Today, alcohol is served everywhere. From bars to restaurants to concert halls and stadiums, it is threaded into American life. However, it wasn’t always simple to have a cocktail, or any alcoholic beverage for that matter. In the 1920’s and 1930’s there was prohibition. During this time, any establishment that sold alcohol unlawfully was referred to as a speakeasy. One of the oldest speakeasies in America, the 21 Club in New York, opened at the tail end of prohibition in 1930. Dozens of famous people have dined at the 21 Club throughout the years and are known to dine at the same tables upon return. The wine cellar is located underneath the building next door; which was its secret hiding spot during prohibition. Camouflaged doors and revolving bars have also helped keep the club undercover in the past. The wine cellar stores wine like Montrachet 1898 and Romanee- Conti 1880. Signature cocktails offered include Into the Woods made with Laphroaig scotch, black pepper, and peach and Changing Thymes made with Greenhook Gin, Aperol, grapefruit juice, and thyme. One classical drink offered is called the‘21’ Perfect Martini created with sweet and dry vermouth, bitters, and either Makers Mark or Bulleit Rye. They also named one of their beers on tap, Speakeasy Prohibition Ale.

If you are continuing out on the town, stop by the Blacktail, a Cuban themed bar inspired by the prohibition era. During the prohibition, some Americas escaped to Cuba for a cocktail getaway. According to the New York Times the Blacktail’s signature drink is a blend of many kinds of rum: Cana Brava, Bacardi Heritage, Banks 5 Island Blend Rum and Barbancourt white rum. And of course the Cuban themed bar offers a cocktail list including a minty mojito or strawberry daiquiri. Jack McGarry and Sean Muldoon who also own America’s best rated bar, The Dead Rabbit, located in NY City’s financial district, own Blacktail. The Dead Rabbit is a sophisticated Irish Tavern. Accolades for this bar include, World’s Best Bar, Best Bar in North America, World’s Best Cocktail Bar, Worlds Best Cocktail Menu, International Bartender of the Year, and more. The Dead Rabbit has three levels: the Taproom, the Parlor, and the Occasional. If you are looking for an all-night adventure, the Taproom is open from eleven am until four am every day of the week. One of their famous offerings is a drink called Pop-Inns which is liquor mixed with beer. They are also famous for their vast collection of whiskey. Published in their alcoholic beverage manual include some drinks like Irish coffee made with Irish whiskey, heavy cream, and Demerara sugar which is said to taste like molasses and caramel. They also offer Maiden’s Blush consisting of raspberry cordial, lemon, absinthe and gin.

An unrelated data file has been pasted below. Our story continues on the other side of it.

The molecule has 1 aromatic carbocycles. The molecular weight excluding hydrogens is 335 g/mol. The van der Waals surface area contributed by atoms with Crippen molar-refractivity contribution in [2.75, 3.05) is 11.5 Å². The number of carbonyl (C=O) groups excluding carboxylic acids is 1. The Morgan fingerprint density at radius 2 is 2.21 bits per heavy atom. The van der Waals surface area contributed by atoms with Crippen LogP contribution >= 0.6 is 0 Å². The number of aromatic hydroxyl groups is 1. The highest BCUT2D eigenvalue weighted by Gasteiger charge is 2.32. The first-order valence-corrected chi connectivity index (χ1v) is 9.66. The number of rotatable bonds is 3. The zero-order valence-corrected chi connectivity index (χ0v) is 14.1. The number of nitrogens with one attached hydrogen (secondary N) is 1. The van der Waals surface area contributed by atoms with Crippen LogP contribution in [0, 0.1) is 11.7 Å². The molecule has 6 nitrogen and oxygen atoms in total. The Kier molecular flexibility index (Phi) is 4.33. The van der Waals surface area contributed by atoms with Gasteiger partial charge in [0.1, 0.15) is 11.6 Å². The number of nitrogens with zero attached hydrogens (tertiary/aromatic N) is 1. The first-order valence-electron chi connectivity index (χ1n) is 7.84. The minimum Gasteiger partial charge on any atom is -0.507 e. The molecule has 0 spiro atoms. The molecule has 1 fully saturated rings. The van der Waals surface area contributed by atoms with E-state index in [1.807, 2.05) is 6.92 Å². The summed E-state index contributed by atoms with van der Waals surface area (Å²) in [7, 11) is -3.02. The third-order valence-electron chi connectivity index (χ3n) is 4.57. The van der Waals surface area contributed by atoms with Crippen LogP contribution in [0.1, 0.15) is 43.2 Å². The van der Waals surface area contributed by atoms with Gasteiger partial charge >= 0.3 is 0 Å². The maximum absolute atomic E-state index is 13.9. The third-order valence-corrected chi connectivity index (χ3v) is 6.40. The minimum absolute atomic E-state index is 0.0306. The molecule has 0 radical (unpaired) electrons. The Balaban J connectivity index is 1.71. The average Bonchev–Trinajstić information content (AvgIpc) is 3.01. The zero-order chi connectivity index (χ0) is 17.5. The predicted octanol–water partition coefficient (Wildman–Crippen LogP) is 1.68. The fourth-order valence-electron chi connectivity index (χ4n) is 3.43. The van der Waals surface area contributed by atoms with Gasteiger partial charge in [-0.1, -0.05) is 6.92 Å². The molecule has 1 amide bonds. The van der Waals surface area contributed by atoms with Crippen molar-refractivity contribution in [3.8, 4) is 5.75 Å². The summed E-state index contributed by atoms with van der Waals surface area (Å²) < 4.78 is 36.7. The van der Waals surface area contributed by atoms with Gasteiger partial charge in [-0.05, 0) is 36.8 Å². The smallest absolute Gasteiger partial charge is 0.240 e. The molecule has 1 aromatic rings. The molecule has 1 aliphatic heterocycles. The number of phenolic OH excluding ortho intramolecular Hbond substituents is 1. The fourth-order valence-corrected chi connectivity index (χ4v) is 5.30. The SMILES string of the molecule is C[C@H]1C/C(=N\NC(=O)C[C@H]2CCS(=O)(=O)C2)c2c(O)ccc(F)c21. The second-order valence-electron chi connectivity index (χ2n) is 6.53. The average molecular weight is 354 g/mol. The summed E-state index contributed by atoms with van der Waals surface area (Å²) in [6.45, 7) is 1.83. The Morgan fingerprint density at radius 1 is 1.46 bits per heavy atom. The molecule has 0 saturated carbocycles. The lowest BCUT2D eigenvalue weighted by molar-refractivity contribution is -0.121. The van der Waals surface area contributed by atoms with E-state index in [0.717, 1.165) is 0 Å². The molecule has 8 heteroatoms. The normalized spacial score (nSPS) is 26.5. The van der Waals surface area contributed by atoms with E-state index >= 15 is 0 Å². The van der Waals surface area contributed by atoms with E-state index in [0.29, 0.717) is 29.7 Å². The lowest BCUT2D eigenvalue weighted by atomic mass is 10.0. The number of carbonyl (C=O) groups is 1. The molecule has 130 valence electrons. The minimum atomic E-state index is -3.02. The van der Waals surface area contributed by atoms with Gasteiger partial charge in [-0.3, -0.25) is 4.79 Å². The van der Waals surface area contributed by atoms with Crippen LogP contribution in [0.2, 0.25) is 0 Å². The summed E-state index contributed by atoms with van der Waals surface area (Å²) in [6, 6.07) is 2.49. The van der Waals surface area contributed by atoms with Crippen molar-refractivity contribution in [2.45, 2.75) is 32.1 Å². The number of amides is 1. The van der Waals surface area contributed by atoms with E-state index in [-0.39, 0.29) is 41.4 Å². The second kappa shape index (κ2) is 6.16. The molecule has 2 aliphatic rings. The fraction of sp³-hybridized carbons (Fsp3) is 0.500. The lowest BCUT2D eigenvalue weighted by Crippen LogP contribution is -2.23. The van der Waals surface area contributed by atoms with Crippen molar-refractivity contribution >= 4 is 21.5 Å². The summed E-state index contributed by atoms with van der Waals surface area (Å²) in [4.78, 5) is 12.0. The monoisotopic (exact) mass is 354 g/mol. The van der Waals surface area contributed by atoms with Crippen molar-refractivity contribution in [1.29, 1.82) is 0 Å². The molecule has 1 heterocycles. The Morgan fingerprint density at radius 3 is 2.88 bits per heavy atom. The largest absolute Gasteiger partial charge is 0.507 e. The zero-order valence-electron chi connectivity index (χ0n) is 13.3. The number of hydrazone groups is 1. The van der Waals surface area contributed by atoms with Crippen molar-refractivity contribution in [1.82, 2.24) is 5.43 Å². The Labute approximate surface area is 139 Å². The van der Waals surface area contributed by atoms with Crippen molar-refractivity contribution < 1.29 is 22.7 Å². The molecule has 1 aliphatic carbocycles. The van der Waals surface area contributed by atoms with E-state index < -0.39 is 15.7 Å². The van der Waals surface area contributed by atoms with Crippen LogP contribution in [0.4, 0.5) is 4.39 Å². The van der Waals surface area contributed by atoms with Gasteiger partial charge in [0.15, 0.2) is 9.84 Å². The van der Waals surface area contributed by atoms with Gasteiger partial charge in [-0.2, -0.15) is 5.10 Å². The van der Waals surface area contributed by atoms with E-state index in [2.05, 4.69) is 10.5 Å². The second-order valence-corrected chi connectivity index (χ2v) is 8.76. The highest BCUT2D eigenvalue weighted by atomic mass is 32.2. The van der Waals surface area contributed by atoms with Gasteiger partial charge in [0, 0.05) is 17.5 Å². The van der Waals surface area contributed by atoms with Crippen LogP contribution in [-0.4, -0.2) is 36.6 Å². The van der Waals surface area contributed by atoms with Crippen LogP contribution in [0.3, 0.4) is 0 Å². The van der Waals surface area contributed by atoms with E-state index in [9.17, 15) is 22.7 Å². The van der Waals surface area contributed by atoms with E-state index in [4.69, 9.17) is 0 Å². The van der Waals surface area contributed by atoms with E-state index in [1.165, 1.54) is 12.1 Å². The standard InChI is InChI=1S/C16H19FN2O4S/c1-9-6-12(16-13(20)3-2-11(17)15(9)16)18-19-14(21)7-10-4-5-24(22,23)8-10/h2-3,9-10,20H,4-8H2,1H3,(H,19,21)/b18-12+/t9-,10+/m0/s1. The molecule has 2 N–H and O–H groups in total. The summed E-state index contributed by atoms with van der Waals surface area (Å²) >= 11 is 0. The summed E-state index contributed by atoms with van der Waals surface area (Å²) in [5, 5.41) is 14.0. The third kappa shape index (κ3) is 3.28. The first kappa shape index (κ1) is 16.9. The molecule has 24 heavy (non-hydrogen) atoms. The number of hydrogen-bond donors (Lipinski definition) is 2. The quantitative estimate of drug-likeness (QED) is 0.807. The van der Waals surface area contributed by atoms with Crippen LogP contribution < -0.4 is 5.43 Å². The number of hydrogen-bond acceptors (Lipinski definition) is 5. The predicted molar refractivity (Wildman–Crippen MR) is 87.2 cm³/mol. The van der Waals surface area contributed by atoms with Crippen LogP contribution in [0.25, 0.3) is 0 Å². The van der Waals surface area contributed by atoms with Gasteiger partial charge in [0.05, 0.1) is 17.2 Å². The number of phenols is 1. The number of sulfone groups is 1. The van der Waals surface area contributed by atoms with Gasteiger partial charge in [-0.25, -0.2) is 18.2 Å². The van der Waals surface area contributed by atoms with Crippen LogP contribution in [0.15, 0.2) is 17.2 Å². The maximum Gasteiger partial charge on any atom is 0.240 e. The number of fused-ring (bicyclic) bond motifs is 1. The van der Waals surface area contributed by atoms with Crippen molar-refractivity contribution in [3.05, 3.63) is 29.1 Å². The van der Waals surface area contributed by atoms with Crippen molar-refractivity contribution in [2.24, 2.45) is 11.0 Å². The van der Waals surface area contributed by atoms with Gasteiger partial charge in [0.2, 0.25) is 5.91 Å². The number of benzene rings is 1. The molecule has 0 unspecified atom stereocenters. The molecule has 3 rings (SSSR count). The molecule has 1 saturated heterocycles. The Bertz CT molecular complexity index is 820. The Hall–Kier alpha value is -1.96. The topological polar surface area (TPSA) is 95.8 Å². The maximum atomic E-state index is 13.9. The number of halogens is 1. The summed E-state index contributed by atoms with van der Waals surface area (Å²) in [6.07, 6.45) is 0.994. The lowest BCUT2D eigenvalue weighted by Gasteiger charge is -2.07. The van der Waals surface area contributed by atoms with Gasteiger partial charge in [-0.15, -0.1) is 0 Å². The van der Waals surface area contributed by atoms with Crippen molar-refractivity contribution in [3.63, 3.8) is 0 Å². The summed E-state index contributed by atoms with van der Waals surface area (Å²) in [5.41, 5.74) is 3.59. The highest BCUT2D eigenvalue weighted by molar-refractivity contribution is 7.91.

It is always fun to visit destinations with a lot of history behind. If you are seeking a timely adventure a few places to escape to for a night out with beer in one hand and an old fashion in the other would be 21 club of Nyc, Blacktail, and The Dead Rabbit.

 

Aphrodisiacs: The Valentine’s Day Love Potion

aphrodisiac-picture
O
f course, most of us are like minded when it comes to the topic of aphrodisiacs, especially with Valentine’s Day a few days away. Many of us can’t help but snicker at the thought of their purpose. Aphrodisiacs like fruits, spices, or liquors that evoke sensual feelings present a fun diversion for adult couples. There are many interesting assertions surrounding this topic including the nutritious benefits aphrodisiacs offer and their potentially controversial side stories.

It is a common theory that if a food looks like a body part or organ then it must be beneficial to that body part. Culinary Institute of America’s Chef and Culinary science professor Jonathan Zearfoss has studied aphrodisiacs, and in his work mentioned a theory called the Doctrine of Signatures. This idea means if the plant or herb resembles human body parts or organs then it will positively help those body parts or organs. CIA’s chef William Philips notes how avocados look like the cervix of a female and therefore assist in the menstrual cycle along with the antioxidant vitamin E. Upon further research this idea of avocados and reproductive health is dated back to the time of the Aztecs.